Table of Contents Author Guidelines Submit a Manuscript
Mathematical Problems in Engineering
Volume 2014, Article ID 404681, 8 pages
http://dx.doi.org/10.1155/2014/404681
Research Article

A Strategy Optimization Approach for Mission Deployment in Distributed Systems

1College of Computer Science and Technology, Beijing University of Posts and Telecommunications, Beijing 100876, China
2College of Software Engineering, Beijing University of Posts and Telecommunications, Beijing 100876, China

Received 16 October 2014; Accepted 5 November 2014; Published 23 November 2014

Academic Editor: Hui Zhang

Copyright © 2014 Liu Xiaojian et al. This is an open access article distributed under the Creative Commons Attribution License, which permits unrestricted use, distribution, and reproduction in any medium, provided the original work is properly cited.

Abstract

In order to increase operational efficiency, reduce delays, and/or maximize profit, almost all the organizations have split their mission into several tasks which are deployed in distributed system. However, due to distributivity, the mission is prone to be vulnerable to kinds of cyberattacks. In this paper, we propose a mission deployment scheme to optimize mission payoff in the face of different attack strategies. Using this scheme, defenders can achieve “appropriate security” and force attackers to jointly safeguard the mission situation.

1. Introduction

Modern organizations embed information and communication technologies (ICT) into their core processes as means to facilitate the collection, storage, processing, and exchange of data to increase operational efficiency, improve decision quality, and reduce costs [1]. In this way, organizations tend to split their mission into smaller tasks which can be executed in distributed system.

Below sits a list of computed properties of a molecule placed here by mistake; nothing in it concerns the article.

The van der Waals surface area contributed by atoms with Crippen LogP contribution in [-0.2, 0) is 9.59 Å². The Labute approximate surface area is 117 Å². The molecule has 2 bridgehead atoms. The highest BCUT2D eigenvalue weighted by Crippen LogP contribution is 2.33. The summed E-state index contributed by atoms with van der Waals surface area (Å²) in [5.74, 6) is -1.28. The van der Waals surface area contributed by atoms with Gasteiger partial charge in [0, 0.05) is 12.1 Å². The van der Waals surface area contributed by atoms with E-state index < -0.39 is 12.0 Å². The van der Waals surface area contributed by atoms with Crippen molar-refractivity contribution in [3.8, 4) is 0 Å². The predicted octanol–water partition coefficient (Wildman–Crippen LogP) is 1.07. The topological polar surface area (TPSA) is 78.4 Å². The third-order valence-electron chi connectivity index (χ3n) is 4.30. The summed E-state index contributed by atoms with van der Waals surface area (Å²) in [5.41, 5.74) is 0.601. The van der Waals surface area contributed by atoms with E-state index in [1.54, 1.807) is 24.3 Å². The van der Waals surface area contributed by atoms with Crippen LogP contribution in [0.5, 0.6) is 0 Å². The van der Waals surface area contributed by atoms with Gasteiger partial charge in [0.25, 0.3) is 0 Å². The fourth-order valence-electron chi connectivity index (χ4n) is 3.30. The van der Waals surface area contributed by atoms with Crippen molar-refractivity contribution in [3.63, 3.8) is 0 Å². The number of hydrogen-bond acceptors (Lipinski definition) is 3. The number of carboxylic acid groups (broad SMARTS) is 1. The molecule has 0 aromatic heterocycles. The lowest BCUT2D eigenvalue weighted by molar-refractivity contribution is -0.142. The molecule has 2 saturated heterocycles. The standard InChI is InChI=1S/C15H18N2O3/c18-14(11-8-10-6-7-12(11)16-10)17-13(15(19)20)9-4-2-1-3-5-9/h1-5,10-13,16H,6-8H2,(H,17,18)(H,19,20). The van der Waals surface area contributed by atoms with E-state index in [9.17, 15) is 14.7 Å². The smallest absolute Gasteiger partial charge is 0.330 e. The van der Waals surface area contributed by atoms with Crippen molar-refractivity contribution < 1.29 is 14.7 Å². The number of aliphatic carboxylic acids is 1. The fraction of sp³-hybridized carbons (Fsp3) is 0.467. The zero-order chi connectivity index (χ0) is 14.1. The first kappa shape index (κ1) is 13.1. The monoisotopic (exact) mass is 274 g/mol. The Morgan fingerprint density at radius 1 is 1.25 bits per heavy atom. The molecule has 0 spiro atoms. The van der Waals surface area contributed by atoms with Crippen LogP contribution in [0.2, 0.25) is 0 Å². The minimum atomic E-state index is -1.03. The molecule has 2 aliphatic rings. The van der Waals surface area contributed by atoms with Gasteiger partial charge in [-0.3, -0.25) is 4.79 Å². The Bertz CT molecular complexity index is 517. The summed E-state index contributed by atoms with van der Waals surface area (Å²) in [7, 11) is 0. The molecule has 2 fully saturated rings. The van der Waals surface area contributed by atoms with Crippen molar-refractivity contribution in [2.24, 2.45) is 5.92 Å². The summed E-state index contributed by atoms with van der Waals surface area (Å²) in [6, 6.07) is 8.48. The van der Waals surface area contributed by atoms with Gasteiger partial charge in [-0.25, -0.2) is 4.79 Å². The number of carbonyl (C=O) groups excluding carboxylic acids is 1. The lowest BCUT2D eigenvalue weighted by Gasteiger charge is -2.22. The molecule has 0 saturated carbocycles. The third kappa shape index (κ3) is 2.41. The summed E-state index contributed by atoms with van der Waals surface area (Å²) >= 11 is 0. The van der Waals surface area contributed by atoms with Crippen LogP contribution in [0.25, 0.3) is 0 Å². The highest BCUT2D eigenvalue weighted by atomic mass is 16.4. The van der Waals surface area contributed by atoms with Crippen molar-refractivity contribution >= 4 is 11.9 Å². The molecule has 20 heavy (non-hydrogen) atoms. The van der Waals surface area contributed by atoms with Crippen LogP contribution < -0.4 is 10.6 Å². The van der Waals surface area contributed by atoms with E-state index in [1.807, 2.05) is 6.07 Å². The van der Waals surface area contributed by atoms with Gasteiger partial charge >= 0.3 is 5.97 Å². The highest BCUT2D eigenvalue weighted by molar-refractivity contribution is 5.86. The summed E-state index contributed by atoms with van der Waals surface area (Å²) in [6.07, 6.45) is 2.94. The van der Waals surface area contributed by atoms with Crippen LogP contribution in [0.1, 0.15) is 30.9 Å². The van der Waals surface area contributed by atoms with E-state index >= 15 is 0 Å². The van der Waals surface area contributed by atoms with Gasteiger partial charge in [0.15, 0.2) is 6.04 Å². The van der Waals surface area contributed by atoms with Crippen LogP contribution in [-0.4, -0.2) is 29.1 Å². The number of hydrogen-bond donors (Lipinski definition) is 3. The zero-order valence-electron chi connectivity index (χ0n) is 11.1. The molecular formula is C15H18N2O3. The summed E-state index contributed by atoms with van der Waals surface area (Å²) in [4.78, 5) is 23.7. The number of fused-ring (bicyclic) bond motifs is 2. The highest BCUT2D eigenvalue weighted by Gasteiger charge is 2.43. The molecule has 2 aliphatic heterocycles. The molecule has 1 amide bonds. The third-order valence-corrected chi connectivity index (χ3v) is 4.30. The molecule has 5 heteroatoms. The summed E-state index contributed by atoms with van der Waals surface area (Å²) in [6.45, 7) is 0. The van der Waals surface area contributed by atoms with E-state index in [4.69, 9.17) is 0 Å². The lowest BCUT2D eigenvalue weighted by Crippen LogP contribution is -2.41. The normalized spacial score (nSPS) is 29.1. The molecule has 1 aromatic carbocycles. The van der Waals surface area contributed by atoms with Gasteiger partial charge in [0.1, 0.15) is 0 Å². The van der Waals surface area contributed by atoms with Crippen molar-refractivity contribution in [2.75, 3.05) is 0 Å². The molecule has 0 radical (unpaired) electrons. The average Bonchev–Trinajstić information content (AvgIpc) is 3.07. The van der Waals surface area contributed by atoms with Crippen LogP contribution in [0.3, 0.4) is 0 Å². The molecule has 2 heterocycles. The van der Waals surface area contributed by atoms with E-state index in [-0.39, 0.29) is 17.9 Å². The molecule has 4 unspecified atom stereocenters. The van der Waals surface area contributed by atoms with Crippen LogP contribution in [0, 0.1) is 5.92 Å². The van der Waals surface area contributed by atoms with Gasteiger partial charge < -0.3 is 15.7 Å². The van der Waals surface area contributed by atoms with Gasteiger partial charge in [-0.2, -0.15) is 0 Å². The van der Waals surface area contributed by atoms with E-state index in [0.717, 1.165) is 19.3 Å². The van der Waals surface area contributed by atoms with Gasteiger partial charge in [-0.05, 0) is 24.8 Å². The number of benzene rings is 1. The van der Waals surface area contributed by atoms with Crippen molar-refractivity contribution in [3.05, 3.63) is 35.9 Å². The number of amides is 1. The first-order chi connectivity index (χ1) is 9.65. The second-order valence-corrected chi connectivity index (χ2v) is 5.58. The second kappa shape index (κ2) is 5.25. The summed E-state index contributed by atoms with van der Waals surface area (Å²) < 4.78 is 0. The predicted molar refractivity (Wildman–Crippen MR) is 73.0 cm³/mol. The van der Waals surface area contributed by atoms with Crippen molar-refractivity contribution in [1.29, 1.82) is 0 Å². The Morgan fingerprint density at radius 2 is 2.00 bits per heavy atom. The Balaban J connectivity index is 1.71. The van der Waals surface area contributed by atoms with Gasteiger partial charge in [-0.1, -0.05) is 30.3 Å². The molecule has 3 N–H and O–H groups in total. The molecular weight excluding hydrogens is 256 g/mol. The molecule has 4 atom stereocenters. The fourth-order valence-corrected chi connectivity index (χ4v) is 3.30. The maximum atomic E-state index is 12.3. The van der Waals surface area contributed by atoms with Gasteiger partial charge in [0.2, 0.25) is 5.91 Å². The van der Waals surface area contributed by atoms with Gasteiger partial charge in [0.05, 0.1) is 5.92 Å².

Despite the significant benefits of distributed system, the system also places the mission at the risk due to “distributed vulnerability.” Traditional approaches to improve security generally consider only system vulnerabilities and attempt to defend all the attacks through system upgrading. No matter whether the assumed attacks come, the defending resources have to be inputted. In distributed system, these keeping upgrading approaches will result in a huge waste of defending resource. Regarding this, the concept of “appropriate security” is proposed to pursue a tradeoff between security risk and defending resource. The nature of attack and defense can be abstracted to the game between attack strategy and defense strategy. Whether the defense strategy is effective or not depends not only on self-condition but also on attack and defense strategy. Therefore, when we deploy mission tasks, it is critically important to take both system vulnerabilities and attack strategy in consideration.

In this paper, we improve mission assurance through suitable mission deployment and propose a novel defense scheme that enables deployment of mission tasks such that the payoff of mission is maximized considering all the possible attack strategies and vulnerabilities exposed. In other words, we figure out a trade-off between attack strategy and defense strategy, which neither attacker nor defender has enough reasons to break it. That means every strategy change of attacker and defender is sure to reduce self-payoff.